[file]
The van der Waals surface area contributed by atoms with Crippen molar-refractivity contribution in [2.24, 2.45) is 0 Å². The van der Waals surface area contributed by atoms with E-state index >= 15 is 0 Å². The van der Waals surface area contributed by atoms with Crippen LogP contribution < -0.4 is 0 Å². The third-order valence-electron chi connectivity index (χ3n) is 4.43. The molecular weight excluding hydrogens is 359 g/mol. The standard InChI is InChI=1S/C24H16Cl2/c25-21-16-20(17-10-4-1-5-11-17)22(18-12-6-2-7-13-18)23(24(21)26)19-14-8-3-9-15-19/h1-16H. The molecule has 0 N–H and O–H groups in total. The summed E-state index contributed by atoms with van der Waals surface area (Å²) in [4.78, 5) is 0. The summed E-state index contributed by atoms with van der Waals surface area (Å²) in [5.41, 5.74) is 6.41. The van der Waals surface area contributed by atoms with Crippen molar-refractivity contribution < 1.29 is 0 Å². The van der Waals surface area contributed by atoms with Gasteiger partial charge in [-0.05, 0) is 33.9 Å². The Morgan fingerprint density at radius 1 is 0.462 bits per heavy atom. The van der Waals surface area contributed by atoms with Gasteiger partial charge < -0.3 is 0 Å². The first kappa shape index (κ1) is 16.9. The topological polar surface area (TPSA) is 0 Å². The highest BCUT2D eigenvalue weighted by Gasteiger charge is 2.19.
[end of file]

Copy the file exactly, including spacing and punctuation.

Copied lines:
The van der Waals surface area contributed by atoms with Crippen molar-refractivity contribution in [2.24, 2.45) is 0 Å². The van der Waals surface area contributed by atoms with E-state index >= 15 is 0 Å². The van der Waals surface area contributed by atoms with Crippen LogP contribution < -0.4 is 0 Å². The third-order valence-electron chi connectivity index (χ3n) is 4.43. The molecular weight excluding hydrogens is 359 g/mol. The standard InChI is InChI=1S/C24H16Cl2/c25-21-16-20(17-10-4-1-5-11-17)22(18-12-6-2-7-13-18)23(24(21)26)19-14-8-3-9-15-19/h1-16H. The molecule has 0 N–H and O–H groups in total. The summed E-state index contributed by atoms with van der Waals surface area (Å²) in [4.78, 5) is 0. The summed E-state index contributed by atoms with van der Waals surface area (Å²) in [5.41, 5.74) is 6.41. The van der Waals surface area contributed by atoms with Crippen molar-refractivity contribution < 1.29 is 0 Å². The van der Waals surface area contributed by atoms with Gasteiger partial charge in [-0.05, 0) is 33.9 Å². The Morgan fingerprint density at radius 1 is 0.462 bits per heavy atom. The van der Waals surface area contributed by atoms with Gasteiger partial charge < -0.3 is 0 Å². The first kappa shape index (κ1) is 16.9. The topological polar surface area (TPSA) is 0 Å². The highest BCUT2D eigenvalue weighted by Gasteiger charge is 2.19.